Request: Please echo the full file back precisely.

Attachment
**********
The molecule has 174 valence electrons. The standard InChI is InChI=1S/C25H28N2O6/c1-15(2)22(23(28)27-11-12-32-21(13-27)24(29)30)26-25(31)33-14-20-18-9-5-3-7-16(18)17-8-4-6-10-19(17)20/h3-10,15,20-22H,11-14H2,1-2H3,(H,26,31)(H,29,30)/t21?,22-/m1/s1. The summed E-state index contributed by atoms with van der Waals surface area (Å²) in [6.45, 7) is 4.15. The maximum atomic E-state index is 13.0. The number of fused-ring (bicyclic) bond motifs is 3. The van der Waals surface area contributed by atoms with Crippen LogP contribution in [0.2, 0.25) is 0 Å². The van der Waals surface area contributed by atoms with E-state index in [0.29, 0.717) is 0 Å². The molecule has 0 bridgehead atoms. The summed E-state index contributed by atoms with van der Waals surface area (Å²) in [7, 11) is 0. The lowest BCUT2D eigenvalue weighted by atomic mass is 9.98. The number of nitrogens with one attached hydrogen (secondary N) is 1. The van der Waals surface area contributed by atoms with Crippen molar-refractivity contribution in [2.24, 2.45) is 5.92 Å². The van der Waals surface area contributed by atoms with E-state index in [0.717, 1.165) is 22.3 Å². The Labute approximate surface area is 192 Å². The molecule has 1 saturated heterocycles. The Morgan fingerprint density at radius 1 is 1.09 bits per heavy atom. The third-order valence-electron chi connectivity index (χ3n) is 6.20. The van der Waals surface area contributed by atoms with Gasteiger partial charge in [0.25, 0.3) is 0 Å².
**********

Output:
The molecule has 174 valence electrons. The standard InChI is InChI=1S/C25H28N2O6/c1-15(2)22(23(28)27-11-12-32-21(13-27)24(29)30)26-25(31)33-14-20-18-9-5-3-7-16(18)17-8-4-6-10-19(17)20/h3-10,15,20-22H,11-14H2,1-2H3,(H,26,31)(H,29,30)/t21?,22-/m1/s1. The summed E-state index contributed by atoms with van der Waals surface area (Å²) in [6.45, 7) is 4.15. The maximum atomic E-state index is 13.0. The number of fused-ring (bicyclic) bond motifs is 3. The van der Waals surface area contributed by atoms with Crippen LogP contribution in [0.2, 0.25) is 0 Å². The van der Waals surface area contributed by atoms with E-state index in [0.29, 0.717) is 0 Å². The molecule has 0 bridgehead atoms. The summed E-state index contributed by atoms with van der Waals surface area (Å²) in [7, 11) is 0. The lowest BCUT2D eigenvalue weighted by atomic mass is 9.98. The number of nitrogens with one attached hydrogen (secondary N) is 1. The van der Waals surface area contributed by atoms with Crippen molar-refractivity contribution in [2.24, 2.45) is 5.92 Å². The van der Waals surface area contributed by atoms with E-state index in [0.717, 1.165) is 22.3 Å². The Labute approximate surface area is 192 Å². The molecule has 1 saturated heterocycles. The Morgan fingerprint density at radius 1 is 1.09 bits per heavy atom. The third-order valence-electron chi connectivity index (χ3n) is 6.20. The van der Waals surface area contributed by atoms with Gasteiger partial charge in [0.25, 0.3) is 0 Å².